Max Christian Friedrich Bruch

Max Christian Friedrich Bruch
6.01.1838 - 2.10.1920



Bruch was born in Cologne, Rhine Province, where he received his early musical training under the composer and pianist Ferdinand Hiller, to whom Robert Schumann dedicated his piano concerto. Ignaz Moscheles recognized his aptitude. He had a long career as a teacher, conductor and composer, moving among musical posts in Germany: Mannheim (1862-1864), Koblenz (1865-1867), Sondershausen, (1867-1870) Berlin (1870-1872), and Bonn, where he spent 1873-78 working privately. At the height of his reputation he spent three seasons as conductor of the Liverpool Philharmonic Society (1880-83). He taught composition at the Berlin Hochschule für Musik from 1890 until his retirement in 1910. Bruch died in his house in Berlin-Friedenau.


His conservatively structured works, in the German romantic musical tradition, placed him in the camp of Romantic classicism exemplified by Johannes Brahms, rather than the opposing "New Music" of Franz Liszt and Richard Wagner. In his time, he was known primarily as a choral composer.

His Violin Concerto No. 1 in G minor, Op. 26 (1866) is one of the most popular Romantic violin concertos. It uses several techniques from Felix Mendelssohn's Violin Concerto in E minor. These include the linking of movements, and a departure from the customary orchestral exposition and rigid form of earlier concertos. It is a singularly melodic composition which many critics have said represents the apex of the romantic tradition.

Other pieces which are also well-known and widely played include the Scottish Fantasy for violin and orchestra which includes an arrangement of the tune "Hey Tuttie Tatie", best known for its use of the song Scots Wha Hae by Robert Burns. Bruch also wrote Kol Nidrei, Op. 47, a popular work for cello and orchestra (its subtitle is "Adagio on Hebrew Melodies for Violoncello and Orchestra"). This piece was based on Hebrew melodies, principally the melody of the Kol Nidre incantation from the Jewish Yom Kippur service, which gives the piece its name. The success of this work has made many assume that Bruch himself had Jewish ancestry, but there is no evidence for this. Indeed under the National Socialist Party his music ceased to be programmed because of the possibility of his being a Jew, and in German speaking countries his music was completely forgotten.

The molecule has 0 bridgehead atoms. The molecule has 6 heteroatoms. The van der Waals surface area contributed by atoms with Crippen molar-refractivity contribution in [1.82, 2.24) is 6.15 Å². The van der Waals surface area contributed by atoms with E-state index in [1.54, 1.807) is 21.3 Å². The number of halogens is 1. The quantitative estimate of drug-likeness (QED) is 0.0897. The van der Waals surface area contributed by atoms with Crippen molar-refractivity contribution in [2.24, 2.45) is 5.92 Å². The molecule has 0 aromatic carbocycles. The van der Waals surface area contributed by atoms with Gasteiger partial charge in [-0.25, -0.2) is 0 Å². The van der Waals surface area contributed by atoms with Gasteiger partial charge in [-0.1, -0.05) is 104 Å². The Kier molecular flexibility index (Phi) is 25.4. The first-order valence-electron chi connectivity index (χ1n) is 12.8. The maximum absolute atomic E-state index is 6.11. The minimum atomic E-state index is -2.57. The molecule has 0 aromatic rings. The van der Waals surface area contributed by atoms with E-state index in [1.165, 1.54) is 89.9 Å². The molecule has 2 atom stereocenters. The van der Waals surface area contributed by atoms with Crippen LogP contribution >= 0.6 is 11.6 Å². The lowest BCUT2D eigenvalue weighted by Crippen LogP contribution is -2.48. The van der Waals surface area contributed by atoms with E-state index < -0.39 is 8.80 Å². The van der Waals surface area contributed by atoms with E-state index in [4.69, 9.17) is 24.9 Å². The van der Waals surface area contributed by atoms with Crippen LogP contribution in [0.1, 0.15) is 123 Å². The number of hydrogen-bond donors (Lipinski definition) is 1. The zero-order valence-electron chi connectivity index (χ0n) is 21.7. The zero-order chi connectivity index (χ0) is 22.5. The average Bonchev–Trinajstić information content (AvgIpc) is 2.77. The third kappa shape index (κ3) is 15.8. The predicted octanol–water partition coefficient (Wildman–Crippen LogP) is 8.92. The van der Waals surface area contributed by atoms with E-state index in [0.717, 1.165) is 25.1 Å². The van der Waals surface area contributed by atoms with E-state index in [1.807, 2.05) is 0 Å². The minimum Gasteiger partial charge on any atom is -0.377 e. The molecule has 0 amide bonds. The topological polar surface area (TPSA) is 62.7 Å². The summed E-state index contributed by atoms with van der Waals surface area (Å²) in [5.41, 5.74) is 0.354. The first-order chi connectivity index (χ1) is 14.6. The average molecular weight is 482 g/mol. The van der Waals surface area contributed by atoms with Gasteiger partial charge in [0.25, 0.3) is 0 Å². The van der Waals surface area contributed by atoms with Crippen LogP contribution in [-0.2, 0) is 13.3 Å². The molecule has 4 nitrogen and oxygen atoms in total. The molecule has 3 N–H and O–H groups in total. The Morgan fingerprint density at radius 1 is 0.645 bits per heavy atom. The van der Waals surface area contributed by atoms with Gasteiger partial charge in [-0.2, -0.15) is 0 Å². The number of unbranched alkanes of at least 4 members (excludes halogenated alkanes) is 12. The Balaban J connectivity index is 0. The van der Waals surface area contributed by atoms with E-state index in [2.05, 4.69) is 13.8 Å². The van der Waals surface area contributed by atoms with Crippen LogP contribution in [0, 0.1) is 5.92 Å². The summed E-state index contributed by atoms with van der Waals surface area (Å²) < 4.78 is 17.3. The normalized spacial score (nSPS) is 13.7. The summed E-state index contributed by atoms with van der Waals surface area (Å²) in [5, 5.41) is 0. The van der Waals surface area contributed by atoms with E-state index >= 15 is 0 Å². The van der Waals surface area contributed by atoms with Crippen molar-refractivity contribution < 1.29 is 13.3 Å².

He wrote the Concerto in A flat minor for Two Pianos and Orchestra, Op. 88a, in 1912 for the American duo-pianists Rose and Ottilie Sutro, but they never played the original version; they only ever played the work twice, in two different versions of their own. The score was withdrawn in 1917 and discovered only after Ottilie Sutro's death in 1970. The Sutro sisters also had a major part to play in the fate of the manuscript of the Violin Concerto No. 1. Bruch sent it to them to be sold in the United States, but they kept it and sold it for profit themselves.

Other works include two other concerti for violin and orchestra (which Bruch himself regarded as at least as fine as the famous first); and a Concerto for Viola, Clarinet and Orchestra. There are also 3 symphonies, which, while not displaying any originality in form or structure, nevertheless show Bruch at his best as a composer of fine melodic talent and a gift for orchestration, firmly in the tradition of the Romantics. He wrote a number of chamber works, including a set of eight pieces for piano, clarinet, and viola; and a string octet.

The violinists Joseph Joachim and Willy Hess advised Bruch on composing for strings, and Hess performed the premieres of a number of works by Bruch, including the Concert Piece for Violin and Orchestra, Op. 84, which was composed for him.

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Col Nidrey
Violoncello music


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